ABORTION ISSUE HITS COLLEGE CAMPUS
Catalyst July/August Issue 1997
A small Catholic college in Indiana has responded to a complaint lodged by the Catholic League that seems to guarantee that it will pay more attention to its Catholic status in the future.
The league was notified by one of its members that the school newspaper refused to run pro-life ads on the theory that it then felt obliged to accommodate pro-abortion groups as well. Here is the text of the letter sent by Dr. Donohue to the college’s president.
“It has come to my attention that the editor of Shavings has refused to run any future ads by the anti-abortion group, Birthright. The alleged reason for doing so is that to accommodate Birthright, pro-abortion groups like Planned Parenthood must be accommodated.
“Having spent some 16 years as a college professor at a Catholic college, I know how utterly fallacious such reasoning is: private schools are under no obligation to do any such thing. Even public institutions of higher learning may make their own editorial decisions regarding these matters.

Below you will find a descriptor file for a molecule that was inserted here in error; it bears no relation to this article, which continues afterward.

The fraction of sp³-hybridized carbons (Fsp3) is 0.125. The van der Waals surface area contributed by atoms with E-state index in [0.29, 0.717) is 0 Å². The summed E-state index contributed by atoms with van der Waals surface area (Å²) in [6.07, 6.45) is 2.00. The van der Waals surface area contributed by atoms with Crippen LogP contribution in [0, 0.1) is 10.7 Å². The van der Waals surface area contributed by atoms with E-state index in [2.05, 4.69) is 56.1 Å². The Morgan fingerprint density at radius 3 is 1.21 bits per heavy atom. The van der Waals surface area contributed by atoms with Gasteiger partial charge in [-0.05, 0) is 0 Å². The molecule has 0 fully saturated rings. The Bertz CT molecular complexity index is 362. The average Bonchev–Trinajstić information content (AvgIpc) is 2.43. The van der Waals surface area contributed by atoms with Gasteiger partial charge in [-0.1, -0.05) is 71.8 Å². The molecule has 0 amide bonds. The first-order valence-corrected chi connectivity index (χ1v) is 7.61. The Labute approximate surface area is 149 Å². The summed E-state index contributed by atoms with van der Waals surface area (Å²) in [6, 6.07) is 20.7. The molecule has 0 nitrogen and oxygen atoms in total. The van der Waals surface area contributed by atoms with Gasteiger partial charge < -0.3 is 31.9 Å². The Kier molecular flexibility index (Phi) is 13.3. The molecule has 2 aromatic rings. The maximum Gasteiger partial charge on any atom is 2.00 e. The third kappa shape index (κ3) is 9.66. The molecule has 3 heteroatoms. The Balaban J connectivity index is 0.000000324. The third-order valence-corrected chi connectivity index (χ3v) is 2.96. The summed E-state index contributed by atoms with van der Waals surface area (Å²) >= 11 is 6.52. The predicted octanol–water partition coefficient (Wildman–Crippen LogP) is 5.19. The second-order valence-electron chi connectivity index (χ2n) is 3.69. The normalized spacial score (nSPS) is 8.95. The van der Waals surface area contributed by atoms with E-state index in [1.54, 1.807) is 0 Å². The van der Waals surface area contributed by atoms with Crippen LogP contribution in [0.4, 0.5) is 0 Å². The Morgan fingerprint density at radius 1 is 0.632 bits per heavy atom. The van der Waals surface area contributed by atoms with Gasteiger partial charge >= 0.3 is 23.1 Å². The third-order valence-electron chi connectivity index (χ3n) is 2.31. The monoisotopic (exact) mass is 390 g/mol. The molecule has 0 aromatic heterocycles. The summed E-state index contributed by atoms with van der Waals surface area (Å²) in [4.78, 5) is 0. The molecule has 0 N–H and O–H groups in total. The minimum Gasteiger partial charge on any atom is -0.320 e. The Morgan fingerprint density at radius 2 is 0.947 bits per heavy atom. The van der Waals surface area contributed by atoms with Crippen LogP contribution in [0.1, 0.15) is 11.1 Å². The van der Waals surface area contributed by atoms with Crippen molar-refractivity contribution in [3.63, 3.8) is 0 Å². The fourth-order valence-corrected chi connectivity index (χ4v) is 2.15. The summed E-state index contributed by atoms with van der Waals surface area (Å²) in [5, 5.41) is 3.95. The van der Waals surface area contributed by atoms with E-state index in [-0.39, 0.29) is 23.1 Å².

“As president of the nation’s largest Catholic civil rights organization, I have just one question: will [school’s name] keep this same policy next year or will it allow Birthright the right to place its ads without extending space to such groups as Planned Parenthood?”
In a letter from the president of the college, he said that it is the policy of his college “to accept advertising from Birthright and not to accept advertising from Planned Parenthood.” He also indicated that “The action of this student editor was purely her own and was called to our attention after the decision had been made and no corrective actions were possible. Our college administration does not condone this action, but at the same time, there was little that could be done about it after the fact.”
The league is satisfied that the college got the message. But it is disturbed to think that no faculty oversight was maintained over the newspaper.